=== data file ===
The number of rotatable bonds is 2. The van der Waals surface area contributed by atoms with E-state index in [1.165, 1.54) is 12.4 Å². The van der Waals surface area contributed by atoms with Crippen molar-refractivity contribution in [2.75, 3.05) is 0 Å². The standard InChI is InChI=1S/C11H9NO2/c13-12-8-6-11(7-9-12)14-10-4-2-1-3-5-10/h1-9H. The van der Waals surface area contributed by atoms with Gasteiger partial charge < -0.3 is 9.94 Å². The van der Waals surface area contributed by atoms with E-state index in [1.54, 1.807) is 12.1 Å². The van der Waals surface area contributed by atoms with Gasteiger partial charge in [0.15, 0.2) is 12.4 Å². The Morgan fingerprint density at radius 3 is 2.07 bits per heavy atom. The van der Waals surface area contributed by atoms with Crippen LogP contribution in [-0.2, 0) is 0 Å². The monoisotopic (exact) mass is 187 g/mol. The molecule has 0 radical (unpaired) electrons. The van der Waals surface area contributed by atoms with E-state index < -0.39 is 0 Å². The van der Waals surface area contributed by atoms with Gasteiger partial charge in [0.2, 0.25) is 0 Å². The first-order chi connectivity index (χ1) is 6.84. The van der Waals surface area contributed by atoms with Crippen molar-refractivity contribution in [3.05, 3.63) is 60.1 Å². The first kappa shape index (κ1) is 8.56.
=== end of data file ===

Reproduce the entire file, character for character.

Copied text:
The number of rotatable bonds is 2. The van der Waals surface area contributed by atoms with E-state index in [1.165, 1.54) is 12.4 Å². The van der Waals surface area contributed by atoms with Crippen molar-refractivity contribution in [2.75, 3.05) is 0 Å². The standard InChI is InChI=1S/C11H9NO2/c13-12-8-6-11(7-9-12)14-10-4-2-1-3-5-10/h1-9H. The van der Waals surface area contributed by atoms with Gasteiger partial charge < -0.3 is 9.94 Å². The van der Waals surface area contributed by atoms with E-state index in [1.54, 1.807) is 12.1 Å². The van der Waals surface area contributed by atoms with Gasteiger partial charge in [0.15, 0.2) is 12.4 Å². The Morgan fingerprint density at radius 3 is 2.07 bits per heavy atom. The van der Waals surface area contributed by atoms with Crippen LogP contribution in [-0.2, 0) is 0 Å². The monoisotopic (exact) mass is 187 g/mol. The molecule has 0 radical (unpaired) electrons. The van der Waals surface area contributed by atoms with E-state index < -0.39 is 0 Å². The van der Waals surface area contributed by atoms with Gasteiger partial charge in [0.2, 0.25) is 0 Å². The first-order chi connectivity index (χ1) is 6.84. The van der Waals surface area contributed by atoms with Crippen molar-refractivity contribution in [3.05, 3.63) is 60.1 Å². The first kappa shape index (κ1) is 8.56.